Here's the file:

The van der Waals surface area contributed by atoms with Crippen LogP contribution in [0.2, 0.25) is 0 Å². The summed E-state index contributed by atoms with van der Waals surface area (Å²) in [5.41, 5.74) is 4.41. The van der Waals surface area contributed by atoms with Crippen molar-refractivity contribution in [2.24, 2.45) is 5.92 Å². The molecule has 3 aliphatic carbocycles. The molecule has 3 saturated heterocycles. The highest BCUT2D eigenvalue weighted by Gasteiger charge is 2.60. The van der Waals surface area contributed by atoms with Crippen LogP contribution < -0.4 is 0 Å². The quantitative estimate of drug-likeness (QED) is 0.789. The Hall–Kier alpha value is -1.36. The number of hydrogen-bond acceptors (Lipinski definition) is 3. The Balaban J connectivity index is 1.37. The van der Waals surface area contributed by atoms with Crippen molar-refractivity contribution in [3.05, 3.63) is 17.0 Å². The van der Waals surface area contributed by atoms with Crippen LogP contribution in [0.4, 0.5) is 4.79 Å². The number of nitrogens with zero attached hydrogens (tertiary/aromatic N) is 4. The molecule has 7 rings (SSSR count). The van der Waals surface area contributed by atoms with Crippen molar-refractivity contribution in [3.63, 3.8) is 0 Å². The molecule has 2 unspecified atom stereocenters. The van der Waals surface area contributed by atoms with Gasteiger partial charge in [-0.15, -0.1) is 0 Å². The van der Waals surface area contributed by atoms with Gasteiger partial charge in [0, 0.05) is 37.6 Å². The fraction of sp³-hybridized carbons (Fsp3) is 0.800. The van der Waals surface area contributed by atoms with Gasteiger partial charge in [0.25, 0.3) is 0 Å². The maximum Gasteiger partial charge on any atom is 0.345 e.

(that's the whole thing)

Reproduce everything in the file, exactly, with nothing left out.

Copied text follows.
The van der Waals surface area contributed by atoms with Crippen LogP contribution in [0.2, 0.25) is 0 Å². The summed E-state index contributed by atoms with van der Waals surface area (Å²) in [5.41, 5.74) is 4.41. The van der Waals surface area contributed by atoms with Crippen molar-refractivity contribution in [2.24, 2.45) is 5.92 Å². The molecule has 3 aliphatic carbocycles. The molecule has 3 saturated heterocycles. The highest BCUT2D eigenvalue weighted by Gasteiger charge is 2.60. The van der Waals surface area contributed by atoms with Crippen LogP contribution < -0.4 is 0 Å². The quantitative estimate of drug-likeness (QED) is 0.789. The Hall–Kier alpha value is -1.36. The number of hydrogen-bond acceptors (Lipinski definition) is 3. The Balaban J connectivity index is 1.37. The van der Waals surface area contributed by atoms with Crippen molar-refractivity contribution in [3.05, 3.63) is 17.0 Å². The van der Waals surface area contributed by atoms with Crippen LogP contribution in [0.4, 0.5) is 4.79 Å². The number of nitrogens with zero attached hydrogens (tertiary/aromatic N) is 4. The molecule has 7 rings (SSSR count). The van der Waals surface area contributed by atoms with Crippen molar-refractivity contribution in [3.63, 3.8) is 0 Å². The molecule has 2 unspecified atom stereocenters. The van der Waals surface area contributed by atoms with Gasteiger partial charge in [-0.15, -0.1) is 0 Å². The van der Waals surface area contributed by atoms with Gasteiger partial charge in [0, 0.05) is 37.6 Å². The fraction of sp³-hybridized carbons (Fsp3) is 0.800. The van der Waals surface area contributed by atoms with Gasteiger partial charge in [0.25, 0.3) is 0 Å². The maximum Gasteiger partial charge on any atom is 0.345 e.